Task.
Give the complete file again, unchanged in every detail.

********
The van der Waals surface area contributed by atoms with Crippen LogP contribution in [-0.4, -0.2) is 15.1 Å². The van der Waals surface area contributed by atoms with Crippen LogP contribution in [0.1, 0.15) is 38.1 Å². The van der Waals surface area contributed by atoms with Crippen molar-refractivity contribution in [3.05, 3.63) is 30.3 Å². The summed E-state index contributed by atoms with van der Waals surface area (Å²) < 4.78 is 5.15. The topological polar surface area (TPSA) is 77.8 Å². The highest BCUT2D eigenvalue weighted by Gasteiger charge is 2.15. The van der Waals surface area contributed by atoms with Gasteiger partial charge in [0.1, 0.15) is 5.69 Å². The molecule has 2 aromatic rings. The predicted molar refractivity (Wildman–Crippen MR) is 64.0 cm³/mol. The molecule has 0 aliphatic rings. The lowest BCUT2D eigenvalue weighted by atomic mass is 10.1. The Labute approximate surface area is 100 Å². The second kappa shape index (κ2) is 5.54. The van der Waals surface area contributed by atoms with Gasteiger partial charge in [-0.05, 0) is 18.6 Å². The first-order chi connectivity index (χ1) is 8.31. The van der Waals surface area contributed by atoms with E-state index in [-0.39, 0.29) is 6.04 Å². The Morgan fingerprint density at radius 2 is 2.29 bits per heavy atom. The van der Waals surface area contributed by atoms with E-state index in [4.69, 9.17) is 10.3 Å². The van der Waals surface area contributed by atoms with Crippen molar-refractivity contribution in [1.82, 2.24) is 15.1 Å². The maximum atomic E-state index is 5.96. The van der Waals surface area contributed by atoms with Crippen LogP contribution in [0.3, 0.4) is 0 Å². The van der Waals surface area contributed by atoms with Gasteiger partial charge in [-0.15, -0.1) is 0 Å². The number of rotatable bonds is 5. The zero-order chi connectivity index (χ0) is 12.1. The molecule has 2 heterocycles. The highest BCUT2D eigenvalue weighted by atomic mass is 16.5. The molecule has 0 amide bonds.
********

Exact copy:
The van der Waals surface area contributed by atoms with Crippen LogP contribution in [-0.4, -0.2) is 15.1 Å². The van der Waals surface area contributed by atoms with Crippen LogP contribution in [0.1, 0.15) is 38.1 Å². The van der Waals surface area contributed by atoms with Crippen molar-refractivity contribution in [3.05, 3.63) is 30.3 Å². The summed E-state index contributed by atoms with van der Waals surface area (Å²) < 4.78 is 5.15. The topological polar surface area (TPSA) is 77.8 Å². The highest BCUT2D eigenvalue weighted by Gasteiger charge is 2.15. The van der Waals surface area contributed by atoms with Gasteiger partial charge in [0.1, 0.15) is 5.69 Å². The molecule has 2 aromatic rings. The predicted molar refractivity (Wildman–Crippen MR) is 64.0 cm³/mol. The molecule has 0 aliphatic rings. The lowest BCUT2D eigenvalue weighted by atomic mass is 10.1. The Labute approximate surface area is 100 Å². The second kappa shape index (κ2) is 5.54. The van der Waals surface area contributed by atoms with Gasteiger partial charge in [-0.05, 0) is 18.6 Å². The first-order chi connectivity index (χ1) is 8.31. The van der Waals surface area contributed by atoms with E-state index in [-0.39, 0.29) is 6.04 Å². The Morgan fingerprint density at radius 2 is 2.29 bits per heavy atom. The van der Waals surface area contributed by atoms with E-state index in [4.69, 9.17) is 10.3 Å². The van der Waals surface area contributed by atoms with Crippen molar-refractivity contribution in [1.82, 2.24) is 15.1 Å². The maximum atomic E-state index is 5.96. The van der Waals surface area contributed by atoms with Crippen LogP contribution in [0.3, 0.4) is 0 Å². The van der Waals surface area contributed by atoms with Gasteiger partial charge in [-0.15, -0.1) is 0 Å². The number of rotatable bonds is 5. The zero-order chi connectivity index (χ0) is 12.1. The molecule has 2 heterocycles. The highest BCUT2D eigenvalue weighted by atomic mass is 16.5. The molecule has 0 amide bonds.